Remarks to Convocation
July 1, 2011
Science/Medical Science Baccalaureates, University of Western Ontario, June 16, 2011.
David Naylor President, University of Toronto (Honorary Graduate).
President Chakma, Colleagues in the Platform Party, and, most importantly, graduands along with all your family members, friends and fans here assembled:
First of all, to each member of the graduating class, I want to extend my warmest personal congratulations. I am extremely humbled to be sharing this occasion with today’s graduates and their families and friends. It is almost exactly 25 years since I completed my post-graduate training in the great academic hospitals in this city, and I am deeply grateful to the President and the Senate for remembering a wayward son of Western today.
I probably do not need to tell the graduates that Western is a very special institution. It has a tradition of excellence in research and education, and a superb focus on the student experience. Members of today’s class are joining thousands of Western graduates who have gone out and made an impact in every imaginable walk of life and every corner of the globe.Each of you is now part of this living legacy. And your accomplishments will in turn enrich that legacy for the generations of Western students who will follow you here.
Now, according to time-honoured practice, I am supposed to use the next few minutes to offer the graduating class some life- changing advice. This is not only an impossible task. It may also be futile.
There is every reason to believe that, after a few years, no one will recall any of the speeches from their graduation day. I am a case in point. All I can remember about my graduation is that my sister criticized my beautiful powder blue neck-tie. In hindsight, she was right. But it was the Seventies, after all, and people wore pastel colours and lot of really ugly clothes back then!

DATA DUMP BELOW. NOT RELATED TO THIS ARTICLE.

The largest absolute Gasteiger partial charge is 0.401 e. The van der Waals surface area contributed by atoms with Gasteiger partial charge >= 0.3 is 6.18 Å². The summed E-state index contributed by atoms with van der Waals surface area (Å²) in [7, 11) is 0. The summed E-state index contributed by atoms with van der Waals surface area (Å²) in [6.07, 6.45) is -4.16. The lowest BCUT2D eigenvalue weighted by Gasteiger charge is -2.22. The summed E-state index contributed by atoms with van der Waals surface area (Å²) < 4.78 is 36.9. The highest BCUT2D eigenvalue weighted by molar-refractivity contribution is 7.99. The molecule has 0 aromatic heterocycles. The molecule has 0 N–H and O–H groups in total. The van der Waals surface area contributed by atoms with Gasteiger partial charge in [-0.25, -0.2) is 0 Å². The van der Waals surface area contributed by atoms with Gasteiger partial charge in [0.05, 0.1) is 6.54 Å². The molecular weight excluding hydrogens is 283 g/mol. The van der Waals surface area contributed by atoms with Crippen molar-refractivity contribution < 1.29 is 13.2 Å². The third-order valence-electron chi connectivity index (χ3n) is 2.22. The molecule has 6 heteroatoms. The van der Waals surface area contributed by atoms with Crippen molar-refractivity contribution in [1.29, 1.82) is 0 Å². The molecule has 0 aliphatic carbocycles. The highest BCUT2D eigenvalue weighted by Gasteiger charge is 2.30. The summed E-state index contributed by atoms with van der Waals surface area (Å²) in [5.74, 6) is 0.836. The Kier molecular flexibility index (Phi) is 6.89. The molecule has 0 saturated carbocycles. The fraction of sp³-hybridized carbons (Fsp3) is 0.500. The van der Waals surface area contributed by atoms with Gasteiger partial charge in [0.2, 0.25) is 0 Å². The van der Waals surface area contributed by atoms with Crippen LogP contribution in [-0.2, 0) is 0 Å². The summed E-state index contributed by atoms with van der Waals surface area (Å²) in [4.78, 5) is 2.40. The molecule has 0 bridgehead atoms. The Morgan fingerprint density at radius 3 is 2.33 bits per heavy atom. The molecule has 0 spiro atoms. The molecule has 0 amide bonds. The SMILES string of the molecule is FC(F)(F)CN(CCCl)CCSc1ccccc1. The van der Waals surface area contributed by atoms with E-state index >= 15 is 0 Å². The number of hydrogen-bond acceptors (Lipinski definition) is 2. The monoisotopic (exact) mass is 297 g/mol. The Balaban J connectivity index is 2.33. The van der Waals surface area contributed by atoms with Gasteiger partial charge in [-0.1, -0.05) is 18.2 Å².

Coming back to life-changing advice, I do have something of an advantage today. Given my line of work, I have heard at least 150 different convocation speeches in the last dozen years. And I have therefore heard some speakers take brilliant evasive action when confronting the conundrum of advising a graduating class.
For example, one of my colleagues recently argued that, since the purpose of higher education is to foster curiosity, he had no business offering advice. Instead, he encouraged the graduates to keep learning and expressed confidence that they would figure everything out themselves. A pretty good dodge, I think…
Another one pointed to the proud families in the audience, and suggested to the graduates that this was a very good day for them to ask their parents for money!
Today, I am going to use a different evasive strategy. I am going to explain why I envy you.
It’s not about aging. It’s true that being young is fabulous. Everything works. Nothing sags or droops. And all of you have the resilience of rubber balls. But no, that’s not what makes me envious of you.
I envy you the next thirty or forty years of your lives, because this is such a fascinating and challenging time in human history. When I entered University in 1972, Atari had just marketed the first video-game – it was, unfortunately, called Pong. The first cell phone wasn’t even invented until 1979. Personal computers did not start to gain any serious following until the mid-1980s. And there was essentially no internet and no world-wide web.
Today, your generation – the digital generation – has more data at its fingertips in a few seconds than most of us could ever have imagined accessing in a lifetime. And yes, data do not equate to information, information is not the same as knowledge, and it is a long journey from knowledge to wisdom. You, however, have a serious head start.
When I entered University in 1972, the Cold War between the US and the USSR dominated our understanding of global affairs. That year’s Summit Series between Canada and the USSR wasn’t just about hockey supremacy. It was a clash of ideologies…even worse than the recent Stanley Cup Final between Vancouver and Boston!